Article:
A further important fact is that the long direction of the paper fibres extends transversely of the bag blank, as indicated by the arrow B of Fig. 13, resulting in a strengthening of the mouth of the bag, as previously described, and a bag which is stronger against a force tending to bulge the sides of the bag outward. Moreover, in order to change the bag height in the conventional method of tubing a bag, it is necessary to change the speed of the cutting and scoring knives with relation to the speed of advance of the web of paper. By the method of my invention the height of the bag may be varied merely by changing the width of the web. This is of course easily accomplished and still permits the handles to be attached along the side edges of the web by moving the handle forming and attaching mechanism closer to the center line of the machine upon which the bag is made. Further, my method avoids wastage of paper since the successive bag blanks are complementary and stripping of cuttings is avoided.

Other advantages flow from my method of forming the bag blanks which will be set forth as this description proceeds. After the bag blanks have been completed and severed as above described, it is immaterial whether they are folded transversely of the direction of advance or turned through 90 and folded longitudinally of the direction of advance.

In the first folding operation the blank is shifted from the position shown in Fig. 2 to that shown in Fig. 3, the blank being hinged or swung about the score line 42 and the score line 41 superimposed over it. This brings the upwardly scored fold line 43, as viewed in Fig. 3, below the coincident score lines 41 and 42. In Figs. 7 and 8, I have illustrated the first folding operation in two steps by perspective views. It will be particularly noted that when the blank is shifted into the position shown in Fig. 3, the triangles 74 formed by the diagonals 68 and score lines 67 and 42 are divided into the parts 75 and 75 with the part 75 superimposed over the part 75, as illustrated at 76 in Figs. 3 and 8.

The next step in the folding operation is illustrated in Fig. 4 and in perspective in Fig. 9. In this operation, flaps 73 which extend transversely of the web and may be considered to lie at the side edges of the blank or longitudinally thereof are folded over and inward to overlie the side wall 52. It will be particularly 'noted that in this operation the overlying parts or the triangles 74 which appear at 76 in Figs. 3 and 8, are locked below the flaps 73. These locked-in parts have been shown dotted at 77 in Fig. 9. The first two folding operations should be performed in the order described; otherwise the triangles 74 will not be locked below the side flaps 73 as indicated by dotted lines at 77 in Fig. 9.

As shown in Fig. 4, the overturned flaps 73 are coated with adhesive throughout their extent. preferably placed on these overturned flaps after the bag blank has been separated from theweb; and after the flaps 73 have been turned over. However, if desired, the adhesive may be applied to the flaps 73 prior to the separation of the bag blank from the web and before the flaps are turned over, that is, the under side of the advancing web.

The next step in the folding operation is shown in Fig. and in perspective in Fig. 10. The position of the parts shown in Figs. 5 and is accomplished by swinging the side wall 51 of Figs. 4 and 9' about the score line 41 so that the side wall 51 overlies the side wall 52. This operation brings the side edges of the side Wall 51 in overlying relation with the inturned flaps 73 to which adhesive has been previously applied. By suitable means incorporated in the machine, the side edges of the side wall 51 are pressed firmly and in securing relation with the adhesive on the side flaps 73.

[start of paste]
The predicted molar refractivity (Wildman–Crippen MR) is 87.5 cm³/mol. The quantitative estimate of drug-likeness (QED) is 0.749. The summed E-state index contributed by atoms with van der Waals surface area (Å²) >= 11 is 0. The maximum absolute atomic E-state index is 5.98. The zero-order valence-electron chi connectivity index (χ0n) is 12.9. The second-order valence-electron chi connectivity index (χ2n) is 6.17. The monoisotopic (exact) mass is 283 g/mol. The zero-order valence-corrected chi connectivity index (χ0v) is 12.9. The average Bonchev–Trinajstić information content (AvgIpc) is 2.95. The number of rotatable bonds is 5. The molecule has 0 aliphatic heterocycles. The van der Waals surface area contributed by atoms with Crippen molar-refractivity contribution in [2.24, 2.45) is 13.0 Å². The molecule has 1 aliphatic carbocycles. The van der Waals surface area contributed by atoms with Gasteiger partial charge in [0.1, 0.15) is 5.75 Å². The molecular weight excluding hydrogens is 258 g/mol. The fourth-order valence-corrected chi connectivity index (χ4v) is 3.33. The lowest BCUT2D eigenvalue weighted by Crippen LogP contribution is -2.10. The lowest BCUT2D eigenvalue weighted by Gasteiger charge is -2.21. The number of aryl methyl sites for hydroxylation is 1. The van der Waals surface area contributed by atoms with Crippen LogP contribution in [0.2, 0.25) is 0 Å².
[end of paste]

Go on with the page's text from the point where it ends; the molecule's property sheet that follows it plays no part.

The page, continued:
It will be apparent from an examination of Fig. 1 that successive blanks are oppositely folded, that is, in bag blank 44 side wall 51 is folded over side wall 52 While in bag blank 46, side wall 53 is folded over side wall. 54.

It will now be particularly noted that the seams between the side walls 52 and 52 are inturned seams and such overlying layers as appear on the external part of the bag lie at the very side edgesof the bag, as illustrated at 81 in Fig. 5. Thus the edge formed by the overlying layers The adhesive is" 10 Fig. ;I have broken'awayparts of the bag which appear at the bottom when the .bag is in the condition shownin Fig. 12. However, when the bag is opened'up as shown in Fig. 13, the broken away parts of Fig. 15 lie at the 7 sides of the bag adjacent the bottom. It will be appreciated that in Fig. 15 the perforated triangle 66 underlies the triangle 59 and the perforated triangle 63 underlies is substantially concealed since it lies at the extremities of the side edges of the. bag ratherthan being spaced inward therefrom where the seams would be more visible. This would occur if adhesive were appliedto the upper surfaces of the side fiaps 73 as they appear in :Fig. 3 and the side wall 51 were folded over upon the side wall 52 prior to folding the side flaps 73 inward and downward on the outer sides of the side wall 51.

It will be particularly noted from an examinationof the cut away parts in Fig. 5 that the bottom of the bag is formed by four layers of paper, two of which overlie each other and are continuous around the score line 41 and the other two of which overlie each other and are continuous around the score line 42. The score line 43 lies between the pairs of overlying layers and thus the side walls 51 and 52 are part of a continuous .sheet of paper and the bottom of the bag contains no seam through which materials are likely to -sift.